This week an ambulance carrying a Windsor patient to a U.S. hospital for an emergency angioplasty was held up for a few minutes by U.S. border security. Apparently (I don’t watch the CBC) the CBC’s The National carried the story, with "a sense of outrage", as part of its on-going border-watch coverage. This led to Public Safety Minister Stockwell Day announcing in the House of Commons: "We don’t want to see this continue."
This is as close to a cosmic joke as you can get in Canadian affairs.
But what is it that Mr. Day and the CBC don’t want to see continue. By reporting this as big news, the CBC essentially seemed to be imposing a tough Zero Wait Time policy on U.S. border officials.
Only in Canada would the national media get into a lather over the difficulties of crossing a border to get health care - when the need for an emergency trip across the border is the Canadian "Wait for it" health care system.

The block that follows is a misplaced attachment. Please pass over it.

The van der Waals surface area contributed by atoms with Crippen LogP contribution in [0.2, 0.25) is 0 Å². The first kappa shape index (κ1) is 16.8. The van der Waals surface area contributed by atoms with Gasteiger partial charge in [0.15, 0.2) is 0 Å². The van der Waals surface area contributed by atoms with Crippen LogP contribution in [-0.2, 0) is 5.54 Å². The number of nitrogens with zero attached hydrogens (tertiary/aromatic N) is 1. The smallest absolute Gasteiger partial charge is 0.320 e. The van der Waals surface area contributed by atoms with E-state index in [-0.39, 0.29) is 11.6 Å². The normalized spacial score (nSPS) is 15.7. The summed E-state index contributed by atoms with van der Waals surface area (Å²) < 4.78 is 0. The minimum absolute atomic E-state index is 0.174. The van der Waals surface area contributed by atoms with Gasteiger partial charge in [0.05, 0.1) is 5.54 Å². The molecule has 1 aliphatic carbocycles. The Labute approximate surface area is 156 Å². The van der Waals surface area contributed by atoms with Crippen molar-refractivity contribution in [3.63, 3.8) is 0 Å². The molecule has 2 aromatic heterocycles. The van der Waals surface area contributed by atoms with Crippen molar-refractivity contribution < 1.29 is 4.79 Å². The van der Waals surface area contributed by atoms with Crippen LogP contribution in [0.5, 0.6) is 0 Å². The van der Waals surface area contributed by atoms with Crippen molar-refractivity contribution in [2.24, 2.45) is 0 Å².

Private hospitals are mostly illegal in Canada, certainly in Ontario, thanks to the border and Ontario law that blocks privatized health care. The Henry Ford health care group couldn’t build an angioplasty unit in Canada if it wanted to.
This lack of private facilities is a source of national pride among Canadians, and the border is the enforcement mechanism...
A Globe and Mail headline ... said "Day urges U.S. to reconsider border policies." That's certainly easier to say than "Day urges Conservatives to reconsider health care policies."